As I reflect on Q3 2020, there are a number of highlights and key takeaways that have impacted food retailers as we head into the seventh month of this COVID-19 world. What we have seen over the months of July, August, and now into September has started to shift from what we originally saw back in the early days of the pandemic of March through June.
We all remember the panic shopping that spiked back in March. From people hoarding toilet paper and antibacterial wipes to stockpiling their pantries and freezers. More and more people started buying fresh food and cooking at home. Due to these unusual conditions, the supply chain was strained to meet demand and store shelves could not get restocked fast enough.
Grocery sales were off the charts in March and April, hitting numbers that had never been seen before. Though sales have come down since those skyrocketing months, the fresh perimeter, especially the meat department, continues to see record numbers. Year-over-year results for nearly all categories continue to be strong and everyday demand continues to beat that of the same period last year.
Interesting sales highlights:
- Meat continues to comp in the high teens, with Fresh lamb seeing a 35% growth in sales.
- Fresh produce has regained much of the share it lost to frozen/canned goods during early panic buying and is performing strongly reaching two-digit comps almost every week.
- Fresh vegetables are outperforming fresh fruit.
As the industry stabilized, a major emphasis for consumers and retailers was placed on online sales. No surprise, but more and more consumers turned to online ordering.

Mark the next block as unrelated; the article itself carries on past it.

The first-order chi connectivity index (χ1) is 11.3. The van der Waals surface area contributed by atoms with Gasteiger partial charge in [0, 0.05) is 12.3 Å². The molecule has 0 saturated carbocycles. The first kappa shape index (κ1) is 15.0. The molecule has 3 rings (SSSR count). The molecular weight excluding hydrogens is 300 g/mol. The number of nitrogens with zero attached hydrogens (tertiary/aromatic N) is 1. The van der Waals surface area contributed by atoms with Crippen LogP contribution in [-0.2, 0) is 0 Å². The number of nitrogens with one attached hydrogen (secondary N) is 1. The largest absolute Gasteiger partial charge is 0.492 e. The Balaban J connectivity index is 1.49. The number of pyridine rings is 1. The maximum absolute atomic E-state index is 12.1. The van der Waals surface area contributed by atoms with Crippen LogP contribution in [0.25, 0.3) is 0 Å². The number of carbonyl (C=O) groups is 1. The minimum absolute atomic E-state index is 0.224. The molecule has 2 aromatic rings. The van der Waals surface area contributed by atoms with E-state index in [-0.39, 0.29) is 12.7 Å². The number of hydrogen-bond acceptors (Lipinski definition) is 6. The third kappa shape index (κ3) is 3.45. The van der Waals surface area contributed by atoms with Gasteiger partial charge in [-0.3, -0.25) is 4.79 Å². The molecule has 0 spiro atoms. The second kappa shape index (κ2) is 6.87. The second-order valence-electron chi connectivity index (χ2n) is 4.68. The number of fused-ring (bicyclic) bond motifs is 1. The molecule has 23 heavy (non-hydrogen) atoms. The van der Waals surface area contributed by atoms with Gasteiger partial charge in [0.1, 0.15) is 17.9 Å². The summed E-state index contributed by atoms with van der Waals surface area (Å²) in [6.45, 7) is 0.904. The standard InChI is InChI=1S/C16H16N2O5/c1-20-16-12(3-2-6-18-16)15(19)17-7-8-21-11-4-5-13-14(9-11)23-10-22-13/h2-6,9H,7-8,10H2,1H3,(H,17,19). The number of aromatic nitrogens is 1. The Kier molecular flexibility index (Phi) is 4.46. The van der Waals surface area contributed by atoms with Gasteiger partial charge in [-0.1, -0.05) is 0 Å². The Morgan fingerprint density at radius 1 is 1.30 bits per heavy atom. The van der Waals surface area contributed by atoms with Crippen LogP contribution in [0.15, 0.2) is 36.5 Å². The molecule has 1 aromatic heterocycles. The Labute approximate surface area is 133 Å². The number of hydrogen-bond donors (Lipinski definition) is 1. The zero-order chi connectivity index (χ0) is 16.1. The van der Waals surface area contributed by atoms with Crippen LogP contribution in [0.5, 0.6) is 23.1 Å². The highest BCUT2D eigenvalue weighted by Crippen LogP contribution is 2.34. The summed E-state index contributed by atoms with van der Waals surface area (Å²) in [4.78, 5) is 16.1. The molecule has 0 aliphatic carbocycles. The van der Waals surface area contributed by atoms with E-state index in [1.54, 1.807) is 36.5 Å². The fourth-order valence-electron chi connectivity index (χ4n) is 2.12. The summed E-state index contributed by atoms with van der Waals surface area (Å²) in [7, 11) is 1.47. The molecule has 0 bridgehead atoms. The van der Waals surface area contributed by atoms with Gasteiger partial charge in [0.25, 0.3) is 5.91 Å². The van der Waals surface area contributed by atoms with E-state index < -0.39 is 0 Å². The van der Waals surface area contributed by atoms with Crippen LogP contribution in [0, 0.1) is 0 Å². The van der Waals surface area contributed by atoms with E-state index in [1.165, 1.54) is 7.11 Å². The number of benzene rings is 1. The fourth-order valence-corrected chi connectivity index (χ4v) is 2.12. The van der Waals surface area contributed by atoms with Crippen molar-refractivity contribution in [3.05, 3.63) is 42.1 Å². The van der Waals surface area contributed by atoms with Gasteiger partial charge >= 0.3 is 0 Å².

The Future of Fresh
Hearing the phrase, the “new normal” in everything we do has become commonplace, but what is the “new normal” for the grocery industry? What can we anticipate for the future of Fresh? Is anything in the retailers’ control?
Based on recent surveys, many consumers expect to remain cooking at home for the foreseeable future, and 54% aim to have 2 to 4 weeks of food on hand at any given time. Another trend that is expected to continue is that of online grocery shopping. Prior to COVID, approximately 25% of consumers used an online channel for ordering groceries. Projections for grocery shopping show a 41% growth in online purchases, and that number is expected to remain.
With more consumers online shopping, it will be important for grocers to remain competitive in their offerings. Products such as meat, fresh produce, and meals-to-order will help shield traditional retailers from the CPG and Amazon competition.
As the “new normal” flushes itself out, one thing is certain, technology-focused retailers will be positioned to compete better and adapt more quickly, no matter where the normal ends up.
Interested in taking a deeper dive into the numbers and hear more about the trends impacting the industry?
The industry impact goes far beyond this blog. Request time to speak with me to take a more in-depth look at the industry over the last several months.
About the Author
Jesus Mathus is the Global Head of Retail Solutions at ADC where he is responsible for bringing the point of view of our retail customers on everything we do. Prior to joining the ADC team, Mathus was the Chief Information and Supply Chain Officer for Cardenas Markets, a grocery chain based in Southern California. At Cardenas, Mathus was responsible for setting the IT strategy to transform its technology platform as well as the supply chain growth plan to support the business as the company expanded its national footprint. Before his time at Cardenas, Mathus was the Chief Information Officer for Bodega Latina Corp (dba El Super) where he led the transformation of the company's technological platform to improve overall profitability and market share.